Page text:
During the UN climate talks in Cancun negotiators, NGO representatives and other concerned people are coming together to decide and discuss the future of our planet. However, these discussions have so far overlooked one issue closely related to climate change – namely ocean acidification, writes Dorothée Herr, Programme Officer with IUCN's Global Marine Programme.
Ocean acidification is a direct consequence of increased anthropogenic CO2 emissions in the atmosphere. The ocean absorbs nearly 30% of carbon dioxide every year. This helps buffer climate change, but has implications for marine life and humans, for example possible implications for food security and shoreline protection.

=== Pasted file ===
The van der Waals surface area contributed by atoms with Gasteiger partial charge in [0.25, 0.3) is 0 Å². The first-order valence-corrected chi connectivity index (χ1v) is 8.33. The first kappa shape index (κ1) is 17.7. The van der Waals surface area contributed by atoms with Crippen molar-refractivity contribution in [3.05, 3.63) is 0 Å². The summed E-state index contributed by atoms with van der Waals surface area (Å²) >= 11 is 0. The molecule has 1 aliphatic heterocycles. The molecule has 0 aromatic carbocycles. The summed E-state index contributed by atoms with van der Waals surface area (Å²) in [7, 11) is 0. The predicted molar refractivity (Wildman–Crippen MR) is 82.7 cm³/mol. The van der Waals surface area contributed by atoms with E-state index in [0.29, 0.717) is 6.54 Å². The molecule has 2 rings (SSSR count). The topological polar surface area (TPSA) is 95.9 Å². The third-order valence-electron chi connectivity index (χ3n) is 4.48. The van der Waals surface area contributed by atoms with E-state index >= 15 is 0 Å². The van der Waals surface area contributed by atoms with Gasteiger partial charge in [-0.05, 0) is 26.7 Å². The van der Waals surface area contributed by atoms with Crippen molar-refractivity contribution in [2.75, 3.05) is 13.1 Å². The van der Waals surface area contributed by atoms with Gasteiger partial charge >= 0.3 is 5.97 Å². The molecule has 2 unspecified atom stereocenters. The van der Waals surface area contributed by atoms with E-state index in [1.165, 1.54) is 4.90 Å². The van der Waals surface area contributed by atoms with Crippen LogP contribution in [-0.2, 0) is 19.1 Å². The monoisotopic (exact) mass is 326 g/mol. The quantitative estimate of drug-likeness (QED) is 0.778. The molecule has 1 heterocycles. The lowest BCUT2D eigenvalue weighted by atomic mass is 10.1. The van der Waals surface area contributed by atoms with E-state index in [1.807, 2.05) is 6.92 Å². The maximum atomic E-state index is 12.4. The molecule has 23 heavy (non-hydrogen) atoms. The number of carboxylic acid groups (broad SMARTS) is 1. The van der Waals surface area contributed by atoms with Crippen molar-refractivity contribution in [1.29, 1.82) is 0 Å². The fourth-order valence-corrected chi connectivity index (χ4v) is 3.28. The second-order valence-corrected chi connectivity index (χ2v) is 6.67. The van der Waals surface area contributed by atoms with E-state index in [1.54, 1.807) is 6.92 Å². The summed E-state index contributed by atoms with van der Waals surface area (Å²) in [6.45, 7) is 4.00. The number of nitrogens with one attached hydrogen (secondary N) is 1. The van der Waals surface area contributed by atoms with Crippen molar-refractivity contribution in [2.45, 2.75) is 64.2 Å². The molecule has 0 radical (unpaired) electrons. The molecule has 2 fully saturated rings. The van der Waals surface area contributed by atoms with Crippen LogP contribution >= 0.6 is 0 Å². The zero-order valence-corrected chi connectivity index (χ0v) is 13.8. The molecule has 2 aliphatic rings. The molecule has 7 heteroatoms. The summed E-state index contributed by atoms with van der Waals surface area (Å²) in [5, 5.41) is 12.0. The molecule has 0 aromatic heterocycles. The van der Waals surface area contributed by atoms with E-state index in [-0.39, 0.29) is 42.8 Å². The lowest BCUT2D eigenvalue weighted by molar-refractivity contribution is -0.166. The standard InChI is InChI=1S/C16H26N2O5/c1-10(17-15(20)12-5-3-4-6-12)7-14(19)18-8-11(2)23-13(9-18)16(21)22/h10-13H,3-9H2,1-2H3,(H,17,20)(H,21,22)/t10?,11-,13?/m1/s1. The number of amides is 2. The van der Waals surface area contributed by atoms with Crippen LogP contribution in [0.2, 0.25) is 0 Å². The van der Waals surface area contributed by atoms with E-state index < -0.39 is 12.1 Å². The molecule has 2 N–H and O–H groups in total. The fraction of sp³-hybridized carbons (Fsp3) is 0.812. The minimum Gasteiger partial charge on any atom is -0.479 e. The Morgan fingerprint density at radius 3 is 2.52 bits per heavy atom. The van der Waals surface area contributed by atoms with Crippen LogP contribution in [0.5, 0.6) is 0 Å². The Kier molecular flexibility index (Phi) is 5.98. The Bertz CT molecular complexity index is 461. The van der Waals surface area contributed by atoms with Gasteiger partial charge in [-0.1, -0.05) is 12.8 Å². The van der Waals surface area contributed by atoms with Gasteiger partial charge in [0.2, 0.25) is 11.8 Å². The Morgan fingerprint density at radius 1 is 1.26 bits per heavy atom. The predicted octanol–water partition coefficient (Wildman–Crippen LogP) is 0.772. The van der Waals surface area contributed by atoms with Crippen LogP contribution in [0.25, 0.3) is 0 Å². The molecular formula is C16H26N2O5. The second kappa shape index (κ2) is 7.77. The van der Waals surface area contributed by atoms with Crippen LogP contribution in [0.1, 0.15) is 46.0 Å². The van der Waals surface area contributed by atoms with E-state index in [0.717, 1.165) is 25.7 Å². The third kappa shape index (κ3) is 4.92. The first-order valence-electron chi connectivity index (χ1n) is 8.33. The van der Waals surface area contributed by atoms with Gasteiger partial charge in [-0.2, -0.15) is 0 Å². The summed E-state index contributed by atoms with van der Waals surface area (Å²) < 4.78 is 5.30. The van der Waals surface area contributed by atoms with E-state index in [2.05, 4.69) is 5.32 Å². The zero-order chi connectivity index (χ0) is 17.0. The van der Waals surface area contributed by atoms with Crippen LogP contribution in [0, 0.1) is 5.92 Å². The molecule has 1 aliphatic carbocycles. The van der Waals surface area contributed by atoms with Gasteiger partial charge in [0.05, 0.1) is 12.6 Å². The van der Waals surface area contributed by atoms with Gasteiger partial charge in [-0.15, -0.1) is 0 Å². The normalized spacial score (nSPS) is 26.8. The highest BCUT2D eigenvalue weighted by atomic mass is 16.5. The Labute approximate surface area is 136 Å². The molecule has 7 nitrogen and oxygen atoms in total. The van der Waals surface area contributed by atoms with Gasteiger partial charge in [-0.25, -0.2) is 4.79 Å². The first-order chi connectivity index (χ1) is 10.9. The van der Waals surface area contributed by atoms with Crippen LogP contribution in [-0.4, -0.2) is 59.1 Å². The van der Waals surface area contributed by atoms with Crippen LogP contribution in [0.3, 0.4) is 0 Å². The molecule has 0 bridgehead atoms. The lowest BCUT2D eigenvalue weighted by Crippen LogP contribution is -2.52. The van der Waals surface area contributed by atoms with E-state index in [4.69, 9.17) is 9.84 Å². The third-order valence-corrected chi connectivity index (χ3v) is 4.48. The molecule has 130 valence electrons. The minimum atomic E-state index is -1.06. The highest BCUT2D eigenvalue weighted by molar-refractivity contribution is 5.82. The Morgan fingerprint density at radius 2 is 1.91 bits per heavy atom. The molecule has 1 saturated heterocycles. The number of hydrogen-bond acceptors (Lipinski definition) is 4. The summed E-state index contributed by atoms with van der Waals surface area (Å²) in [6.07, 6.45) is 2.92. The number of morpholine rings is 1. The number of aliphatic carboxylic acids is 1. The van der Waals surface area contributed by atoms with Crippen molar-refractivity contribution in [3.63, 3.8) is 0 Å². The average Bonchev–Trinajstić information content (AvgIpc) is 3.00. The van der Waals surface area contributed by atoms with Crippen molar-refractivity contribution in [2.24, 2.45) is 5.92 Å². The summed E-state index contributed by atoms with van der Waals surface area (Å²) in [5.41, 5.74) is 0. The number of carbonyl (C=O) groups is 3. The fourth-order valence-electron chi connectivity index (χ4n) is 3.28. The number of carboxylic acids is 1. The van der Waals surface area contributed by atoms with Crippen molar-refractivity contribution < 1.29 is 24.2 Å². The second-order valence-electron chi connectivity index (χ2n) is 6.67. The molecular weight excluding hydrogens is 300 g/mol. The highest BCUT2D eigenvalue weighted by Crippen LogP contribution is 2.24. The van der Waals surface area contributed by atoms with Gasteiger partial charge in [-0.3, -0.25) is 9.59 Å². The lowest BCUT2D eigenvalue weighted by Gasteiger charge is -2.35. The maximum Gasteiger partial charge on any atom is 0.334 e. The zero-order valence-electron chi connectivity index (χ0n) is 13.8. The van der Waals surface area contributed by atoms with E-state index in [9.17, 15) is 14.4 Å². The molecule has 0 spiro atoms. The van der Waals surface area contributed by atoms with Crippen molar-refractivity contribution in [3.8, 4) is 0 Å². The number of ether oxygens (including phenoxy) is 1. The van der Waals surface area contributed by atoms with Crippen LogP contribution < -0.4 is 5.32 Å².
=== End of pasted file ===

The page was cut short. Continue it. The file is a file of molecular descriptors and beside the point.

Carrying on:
At the last climate summit in Copenhagen last year the marine community was well represented. NGOs and academic institutions alike tried to move this ‘other CO2 problem’ towards the forefront of the climate change discussion. This year far less people from the ocean community are at the climate meeting. But because of the concerted efforts of a few, ocean acidification is becoming more prominently part of the climate dialogue. Much more has to be done to get ocean acidification into the official discussion and actions of the UNFCCC, but it is very encouraging to see that there is hardly one day without an event on ocean acidification.
Today is the IUCN side event on ocean acidification. This event aims to build on ongoing efforts to raise awareness and to provide reliable scientific information on ocean acidification. Several countries are actively perusing ocean acidification research and starting to recognize this problem on the national level. With this event I hope we can help move towards an international, comprehensive and action-oriented approach to ocean acidification and start identifying actions and solutions to help address both climate change and ocean acidification.